South Asian cuisine is widely regarded as one of the most exotic, expressive, and soul-satisfying cuisine in the world. Chefs from all across the world are pushing out more and more South Asian dishes over the counter, most of the fine dining restaurants will have a couple of South Asian dishes for sure. Both India and Sri Lanka, have branched out and spread their food palette across the globe. And while most of South Asia’s cuisine is heavily focused on meat or the protein, there’s also a heavy influence of vegetarian dishes on the entire cuisine. Fresh vegetables and grounded spices can transform some of the most ordinary vegetables into exotic, mouth-watering preparations. So grab something to munch on, and try not to drool- this one is about to get tempting!
Most of the vegetarian dishes can easily be transformed into meaty delicacies, however, Kottu Roti should be left as it is. A humble preparation made from an ordinary flour Roti, Kottu Roti is all about mincing or chopping this simple Roti (bread) into fine pieces over a stove. What you get are crispy, chewy pieces of Roti that can replace a portion of rice complimenting any curry dish. Kottu Roti is a part of every South Asian kitchen, the clash and clang of pans, the smell of fresh spices wafting through the kitchen, and of course, irresistible dishes full of flavor. Next time you’re in Sri Lanka, try this out, and ask for their curry recommendations; a simple peanut, coconut, and veggie curry should be a treat for your taste buds.
Do not be surprised if you see colorful bowls holding delicious veggies in them only to find out that these bowls aren’t bowls. Well, not plastic bowls for sure. Hoppers are the Sri Lankan version of Appams. A thin layer of rice batter is poured in what strongly resembles a kadhai. The essential idea is for the Hoppers’ sides to be crispy and wafer-thin, while the center should be fluffy and hot. Spinach, beetroot, dried mango Hoppers are common, thus their vibrant colors. However, egg Hoppers are the most common, eaten along with delicious curry preparations. If you’re trying Hoppers at a traditional Sri Lankan restaurant, ask for their coconut curry to taste one of the best combinations.
Now that we’re done with the main dish, Hoppers, it’s time to talk about its accompaniment. Sambol, whether made from coconut or green leaves of the Brahmi plant, is the ideal side dish. Coconut Sambol is grated coconut, chili flakes, and onion, all tossed together and lightly roasted. It is the Sri Lankan version of a dry vegetable preparation (sabzi). Gotu Kola Sambol is the green version of the coconut Sambol, where any variant of green leaves (salad leaves) replace coconut but everything else is similar. Sambol is the ideal accompaniment for Hoppers, depending on whether you are having it for breakfast or dinner. Sambol is perhaps the most popular dish in Sri Lankan kitchens.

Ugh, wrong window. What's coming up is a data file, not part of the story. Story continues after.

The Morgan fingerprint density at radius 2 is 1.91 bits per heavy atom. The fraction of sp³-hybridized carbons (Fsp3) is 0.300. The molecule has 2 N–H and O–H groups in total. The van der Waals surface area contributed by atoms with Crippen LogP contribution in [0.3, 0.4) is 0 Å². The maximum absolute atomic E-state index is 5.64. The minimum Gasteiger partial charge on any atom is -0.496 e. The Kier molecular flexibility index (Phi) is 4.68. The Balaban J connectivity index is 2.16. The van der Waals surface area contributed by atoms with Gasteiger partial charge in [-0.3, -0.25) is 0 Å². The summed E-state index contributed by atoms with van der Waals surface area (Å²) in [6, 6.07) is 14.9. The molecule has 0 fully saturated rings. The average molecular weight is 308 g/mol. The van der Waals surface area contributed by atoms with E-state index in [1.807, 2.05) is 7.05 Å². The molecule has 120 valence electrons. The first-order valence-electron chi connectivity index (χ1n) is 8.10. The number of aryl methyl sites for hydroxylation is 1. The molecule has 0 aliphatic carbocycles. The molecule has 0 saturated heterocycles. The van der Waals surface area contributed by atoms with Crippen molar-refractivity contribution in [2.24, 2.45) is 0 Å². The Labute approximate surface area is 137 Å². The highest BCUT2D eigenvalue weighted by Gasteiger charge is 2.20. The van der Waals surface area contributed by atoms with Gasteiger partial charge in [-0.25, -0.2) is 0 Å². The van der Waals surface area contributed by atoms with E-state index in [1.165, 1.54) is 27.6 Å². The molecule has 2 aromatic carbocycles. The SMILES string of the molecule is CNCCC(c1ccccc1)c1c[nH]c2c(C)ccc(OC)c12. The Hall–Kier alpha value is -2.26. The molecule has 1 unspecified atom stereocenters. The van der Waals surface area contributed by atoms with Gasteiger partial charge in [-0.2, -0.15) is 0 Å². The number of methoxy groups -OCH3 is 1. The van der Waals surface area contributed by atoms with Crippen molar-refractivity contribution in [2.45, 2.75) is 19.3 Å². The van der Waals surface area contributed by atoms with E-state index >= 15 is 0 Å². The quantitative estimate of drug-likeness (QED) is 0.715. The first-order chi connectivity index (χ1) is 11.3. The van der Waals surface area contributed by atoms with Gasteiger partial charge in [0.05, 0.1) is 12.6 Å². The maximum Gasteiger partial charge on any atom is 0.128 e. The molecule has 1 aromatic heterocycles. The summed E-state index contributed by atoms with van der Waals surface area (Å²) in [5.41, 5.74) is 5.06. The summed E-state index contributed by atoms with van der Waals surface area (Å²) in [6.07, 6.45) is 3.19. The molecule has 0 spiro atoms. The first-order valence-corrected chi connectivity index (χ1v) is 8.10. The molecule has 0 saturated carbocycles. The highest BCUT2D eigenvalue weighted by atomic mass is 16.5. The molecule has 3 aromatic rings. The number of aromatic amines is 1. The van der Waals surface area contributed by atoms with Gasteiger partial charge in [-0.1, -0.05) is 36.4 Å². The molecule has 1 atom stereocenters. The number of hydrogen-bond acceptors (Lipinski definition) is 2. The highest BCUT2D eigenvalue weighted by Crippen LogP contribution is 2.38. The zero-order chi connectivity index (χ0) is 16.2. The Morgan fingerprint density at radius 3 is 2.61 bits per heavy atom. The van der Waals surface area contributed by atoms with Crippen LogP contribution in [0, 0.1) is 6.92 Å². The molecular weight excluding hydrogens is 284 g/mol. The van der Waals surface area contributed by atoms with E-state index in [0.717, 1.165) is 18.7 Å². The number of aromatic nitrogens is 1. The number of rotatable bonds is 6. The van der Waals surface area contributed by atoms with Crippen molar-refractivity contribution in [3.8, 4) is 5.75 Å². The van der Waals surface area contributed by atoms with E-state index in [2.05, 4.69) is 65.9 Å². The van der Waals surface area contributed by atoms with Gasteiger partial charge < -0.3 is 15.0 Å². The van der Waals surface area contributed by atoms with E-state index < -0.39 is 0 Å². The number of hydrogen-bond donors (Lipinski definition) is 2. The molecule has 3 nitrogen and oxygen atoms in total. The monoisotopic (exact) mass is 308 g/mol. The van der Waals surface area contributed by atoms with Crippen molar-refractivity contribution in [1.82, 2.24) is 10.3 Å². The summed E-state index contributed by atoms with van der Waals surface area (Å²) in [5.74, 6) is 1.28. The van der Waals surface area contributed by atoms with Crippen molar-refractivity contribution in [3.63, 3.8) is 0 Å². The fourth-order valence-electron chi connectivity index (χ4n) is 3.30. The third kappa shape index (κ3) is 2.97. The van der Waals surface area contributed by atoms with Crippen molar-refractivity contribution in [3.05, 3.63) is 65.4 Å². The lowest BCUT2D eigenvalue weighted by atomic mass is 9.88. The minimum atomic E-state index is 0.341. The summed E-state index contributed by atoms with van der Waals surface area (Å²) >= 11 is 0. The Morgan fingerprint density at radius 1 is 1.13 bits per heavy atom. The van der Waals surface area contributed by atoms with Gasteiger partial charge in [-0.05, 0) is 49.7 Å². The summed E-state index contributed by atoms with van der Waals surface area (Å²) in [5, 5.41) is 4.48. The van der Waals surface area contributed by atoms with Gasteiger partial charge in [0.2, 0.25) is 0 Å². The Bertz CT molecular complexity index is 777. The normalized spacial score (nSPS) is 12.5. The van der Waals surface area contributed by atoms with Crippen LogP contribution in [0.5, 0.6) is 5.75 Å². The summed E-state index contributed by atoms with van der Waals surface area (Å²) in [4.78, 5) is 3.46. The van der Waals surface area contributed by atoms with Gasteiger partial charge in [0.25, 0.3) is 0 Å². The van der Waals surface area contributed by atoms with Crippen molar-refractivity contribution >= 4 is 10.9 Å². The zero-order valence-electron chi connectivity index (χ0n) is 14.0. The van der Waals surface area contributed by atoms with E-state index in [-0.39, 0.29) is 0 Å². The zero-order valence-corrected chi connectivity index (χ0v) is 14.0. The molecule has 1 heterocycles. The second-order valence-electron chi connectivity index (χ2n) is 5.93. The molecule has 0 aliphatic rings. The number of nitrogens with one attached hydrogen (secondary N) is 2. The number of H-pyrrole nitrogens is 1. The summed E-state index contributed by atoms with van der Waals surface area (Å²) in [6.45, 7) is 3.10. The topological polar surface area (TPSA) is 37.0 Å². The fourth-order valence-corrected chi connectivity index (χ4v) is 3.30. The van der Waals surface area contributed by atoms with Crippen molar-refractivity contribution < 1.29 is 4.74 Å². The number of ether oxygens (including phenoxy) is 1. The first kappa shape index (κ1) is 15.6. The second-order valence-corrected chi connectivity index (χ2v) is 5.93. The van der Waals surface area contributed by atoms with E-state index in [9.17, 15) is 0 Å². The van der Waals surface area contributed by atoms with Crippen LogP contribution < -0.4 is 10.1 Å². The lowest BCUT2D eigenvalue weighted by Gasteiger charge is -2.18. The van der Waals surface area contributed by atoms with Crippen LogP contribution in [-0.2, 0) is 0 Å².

Time for dessert! Helapa is an ideal breakfast/teatime dish that is nutritious, filling, and of course, delicious. The Sri Lankan version of a sweet jaggery roti, except the jaggery, is replaced by coconut and sweet palm extract. The mixture is then flattened or rolled like a chapati/paratha and steamed under banana leaves. Ideally, you’re good to go with this, however, some variants of Helapa also include pouring a spoonful of honey or even Nutella (yes, not so traditional) over the sweet dish. Best served piping hot, Helapa is best eaten during winters.
Essentially a custard dish, the Sri Lankan version of it is topped with nutmeg, cardamom, and tender coconut shavings. This is a dessert dish influenced by the Malaysian cuisine, however, the Sri Lankan version is just as popular. The secret ingredient is the Kutul Jaggery, a treacle stored from the Kutul tree. It’s rich, slightly sour, and not overly sweet. The custard is then cut into cubes and served with fresh vegetables, honey, or in rare scenarios, whipped cream (again, not traditional). Watalappan is Sri Lanka’s most popular dessert and usually signifies happy family occasions and festivals.
Curated by Yashodhaan Burange
Images sourced from Wikipedia, Shutterstock